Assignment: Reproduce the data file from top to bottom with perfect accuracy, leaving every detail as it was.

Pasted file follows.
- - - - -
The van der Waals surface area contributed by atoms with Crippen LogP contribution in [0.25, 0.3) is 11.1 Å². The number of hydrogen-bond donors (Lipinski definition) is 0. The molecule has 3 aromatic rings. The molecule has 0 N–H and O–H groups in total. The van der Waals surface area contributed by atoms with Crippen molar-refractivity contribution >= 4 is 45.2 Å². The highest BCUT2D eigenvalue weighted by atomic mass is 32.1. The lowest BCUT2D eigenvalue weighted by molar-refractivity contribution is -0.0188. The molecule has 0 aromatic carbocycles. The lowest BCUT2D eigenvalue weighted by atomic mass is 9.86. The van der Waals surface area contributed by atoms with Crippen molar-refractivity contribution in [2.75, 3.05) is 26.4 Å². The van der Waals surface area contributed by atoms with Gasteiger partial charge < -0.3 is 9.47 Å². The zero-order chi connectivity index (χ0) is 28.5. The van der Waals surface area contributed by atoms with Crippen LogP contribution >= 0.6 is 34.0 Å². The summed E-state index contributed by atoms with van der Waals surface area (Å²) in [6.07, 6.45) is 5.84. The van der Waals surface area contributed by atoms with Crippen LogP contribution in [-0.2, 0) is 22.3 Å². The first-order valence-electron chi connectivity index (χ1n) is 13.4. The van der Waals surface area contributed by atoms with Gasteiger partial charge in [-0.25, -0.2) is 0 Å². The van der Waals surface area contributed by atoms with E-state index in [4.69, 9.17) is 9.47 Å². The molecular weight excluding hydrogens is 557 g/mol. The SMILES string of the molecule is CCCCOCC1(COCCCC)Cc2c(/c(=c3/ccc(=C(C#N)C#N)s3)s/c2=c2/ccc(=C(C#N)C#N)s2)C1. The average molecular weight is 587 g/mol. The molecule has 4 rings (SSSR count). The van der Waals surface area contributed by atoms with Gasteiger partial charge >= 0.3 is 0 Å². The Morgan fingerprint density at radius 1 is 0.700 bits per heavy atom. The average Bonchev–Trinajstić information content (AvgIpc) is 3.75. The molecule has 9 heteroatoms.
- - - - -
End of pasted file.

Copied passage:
The van der Waals surface area contributed by atoms with Crippen LogP contribution in [0.25, 0.3) is 11.1 Å². The number of hydrogen-bond donors (Lipinski definition) is 0. The molecule has 3 aromatic rings. The molecule has 0 N–H and O–H groups in total. The van der Waals surface area contributed by atoms with Crippen molar-refractivity contribution >= 4 is 45.2 Å². The highest BCUT2D eigenvalue weighted by atomic mass is 32.1. The lowest BCUT2D eigenvalue weighted by molar-refractivity contribution is -0.0188. The molecule has 0 aromatic carbocycles. The lowest BCUT2D eigenvalue weighted by atomic mass is 9.86. The van der Waals surface area contributed by atoms with Crippen molar-refractivity contribution in [2.75, 3.05) is 26.4 Å². The van der Waals surface area contributed by atoms with Gasteiger partial charge < -0.3 is 9.47 Å². The zero-order chi connectivity index (χ0) is 28.5. The van der Waals surface area contributed by atoms with Crippen LogP contribution >= 0.6 is 34.0 Å². The summed E-state index contributed by atoms with van der Waals surface area (Å²) in [6.07, 6.45) is 5.84. The van der Waals surface area contributed by atoms with Crippen LogP contribution in [-0.2, 0) is 22.3 Å². The first-order valence-electron chi connectivity index (χ1n) is 13.4. The van der Waals surface area contributed by atoms with Gasteiger partial charge in [-0.25, -0.2) is 0 Å². The van der Waals surface area contributed by atoms with E-state index in [4.69, 9.17) is 9.47 Å². The molecular weight excluding hydrogens is 557 g/mol. The SMILES string of the molecule is CCCCOCC1(COCCCC)Cc2c(/c(=c3/ccc(=C(C#N)C#N)s3)s/c2=c2/ccc(=C(C#N)C#N)s2)C1. The average molecular weight is 587 g/mol. The molecule has 4 rings (SSSR count). The van der Waals surface area contributed by atoms with Gasteiger partial charge >= 0.3 is 0 Å². The Morgan fingerprint density at radius 1 is 0.700 bits per heavy atom. The average Bonchev–Trinajstić information content (AvgIpc) is 3.75. The molecule has 9 heteroatoms.